Zinc, Thymus Function & Immunity
Written by Michael T. Murray, ND
Reprinted from Vitamin Retailer Magazine
The importance of the health of our immune system has become painfully obvious with the COVID-19 pandemic. It has led consumers to seek out natural products to boost immune function. And there are clearly some key dietary supplements that offer important immune enhancing effects. There is a key fact that has to be communicated to the public.
Our immune system is just that--it is a system that relies on a complex interplay of many different factors. A deficiency of any single nutrient can disrupt the entire system. For example, zinc functions in close companionship with vitamin A and vitamin D, selenium and many other nutrients. A deficiency of any of these other nutrients will undermine the benefits of zinc. That said, deficiency of the essential trace mineral zinc offers a clear picture of just how important a single nutrient can be to immune function.
The critical role that zinc plays in immune health is simply incredible. As it relates to viral infections, without adequate zinc levels in our body, the immune system can't mount an effective counterattack against viruses and other disease-causing organisms.
How Common Are Low Zinc Levels?
Low zinc levels are very common, especially in children and the elderly. It is estimated from national health surveys that as high as 67 percent of the adult population do not consume the recommended dietary intake (RDI) for zinc. Insufficient intake of zinc can lead to a number of signs and symptoms including increased risk for infection, delayed wound healing, skin disorders, poor night vision, bad breath and a decreased sense of taste or smell. (NOTE: the loss of taste and smell associated with COVID-19 infection may be the result of depleted zinc stores.) If you are a vegan or have kidney disorders or chronic diarrhea, your body zinc levels are likely to be low. Other conditions associated with zinc deficiency are listed below.
Conditions Predisposed to Zinc Deficiency Decreased intake:
• Acute infections/inflammation
• Alcoholic cirrhosis
• Anorexia nervosa
• Protein deficiency
• Vegetarian diet
• Celiac disease
• Chronic blood loss
• Diabetes mellitus
• High fiber diet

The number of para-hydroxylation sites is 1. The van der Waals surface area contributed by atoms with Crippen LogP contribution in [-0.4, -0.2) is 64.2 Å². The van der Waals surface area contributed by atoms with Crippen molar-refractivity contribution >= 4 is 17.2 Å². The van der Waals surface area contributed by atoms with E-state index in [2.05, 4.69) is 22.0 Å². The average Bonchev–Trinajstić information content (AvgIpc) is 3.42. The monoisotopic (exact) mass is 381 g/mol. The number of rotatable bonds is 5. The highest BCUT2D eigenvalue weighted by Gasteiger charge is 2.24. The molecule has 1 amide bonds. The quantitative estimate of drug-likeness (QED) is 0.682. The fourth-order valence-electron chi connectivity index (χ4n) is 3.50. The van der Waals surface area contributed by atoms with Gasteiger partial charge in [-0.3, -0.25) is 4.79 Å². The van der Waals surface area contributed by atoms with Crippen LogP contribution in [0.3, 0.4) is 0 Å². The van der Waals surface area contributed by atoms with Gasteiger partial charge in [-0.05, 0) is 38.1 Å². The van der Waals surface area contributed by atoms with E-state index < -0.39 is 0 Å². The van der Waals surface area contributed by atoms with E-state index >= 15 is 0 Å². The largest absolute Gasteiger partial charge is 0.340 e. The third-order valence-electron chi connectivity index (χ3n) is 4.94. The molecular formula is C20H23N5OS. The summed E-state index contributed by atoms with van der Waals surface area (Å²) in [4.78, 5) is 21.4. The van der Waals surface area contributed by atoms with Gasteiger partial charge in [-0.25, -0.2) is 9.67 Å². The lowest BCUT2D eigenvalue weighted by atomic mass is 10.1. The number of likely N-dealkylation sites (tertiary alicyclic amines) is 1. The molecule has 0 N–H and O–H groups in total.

• High dietary calcium:zinc ratio
• High dietary iron:zinc ratio
• Inflammatory bowel disease
• Intestinal resection
• Liver disease
• Pancreatic insufficiency
• Old age
• Pregnancy and lactation
• Oral contraceptive use
• Growth spurts and puberty
Role of Zinc in Immune Function
There is a big reason why when people look to boosting the immune system that zinc is among the top of list, especially when bolstering against viral infections. Zinc serves a vital role in many immune system reactions. It is involved in virtually every aspect of immunity, but its most important effects are on thymus function and hormones, white blood cell function and signaling, and in our "innate immunity."
Zinc and the Thymus Gland
One of the main ways that zinc promotes a healthy immune system is through its role in thymus function. The thymus is the major gland of our immune system. It is composed of two soft pinkish-gray lobes lying in a bib-like fashion just below the thyroid gland and above the heart. To a very large extent, the health of the thymus determines the health of the immune system. Zinc is critical to thymus health and function.
The thymus gland is the master control of what is known as cell-mediated immunity, an immune response that does not involve antibodies. Antibodies are proteins that certain white blood cells produce that are designed to bind to and help destroy invaders. Cell-mediated immunity is different. It involves the activation of white blood cells known at T-lymphocytes or T-cells, which are produced in the thymus. Cell-mediated immunity also involves the activation of white blood cells known as phagocytes as well as the manufacture and release of various chemical messengers that orchestrate the overall immune response. The thymus gland is the master control of cell-mediated immunity through its effects on:
• Thymus-derived signaling compounds--The thymus gland releases several hormones such as thymosin, thymopoeitin, and serum thymic factor that regulate many immune functions. Low levels of these hormones in the blood is associated with depressed immunity and an increased susceptibility to infection. Typically, thymic hormone levels will also be very low in the elderly (thymus gland function tends to decrease with age) as well when an individual is exposed to undue stress. Cells that are under the control of the thymus also produce special chemical mediators known as cytokines, which play a huge role in immunity as well as inflammation.
• T cells--There are several types of thymus-derived white blood cells. Cytotoxic T cells are able to directly kill virus-infected cells as well as cancer cells. Helper T cells signal other white blood cells to bring them into the fight. Regulatory or suppressor T cells are important in helping the immune system know the difference between attacking the body's own tissue in an autoimmune response versus attacking an infectious organism or cancer cell.
• Monocytes and macrophages--The thymus gland also helps activate and control these cells that are the garbage collectors of the body. Monocytes are large white blood cells that circulate in the blood. If a monocyte takes up residence in bodily tissues, they are then termed macrophages. Monocytes and macrophages phagocytize or engulf foreign particles including bacteria, viruses and cellular debris and then destroy these particles. Macrophages are essential in protecting against invasion by microorganisms as well as processing what the danger is so that they can send out messages to other cells of the immune system.
• Dendritic cells--These cells are also known as antigen-presenting cells. Their main function is to process viruses and other microbes in a way so that their antigens can be presented in T cells as well as B cells of the immune system. T cells are involved in cell-mediated immunity; B cells make antibodies.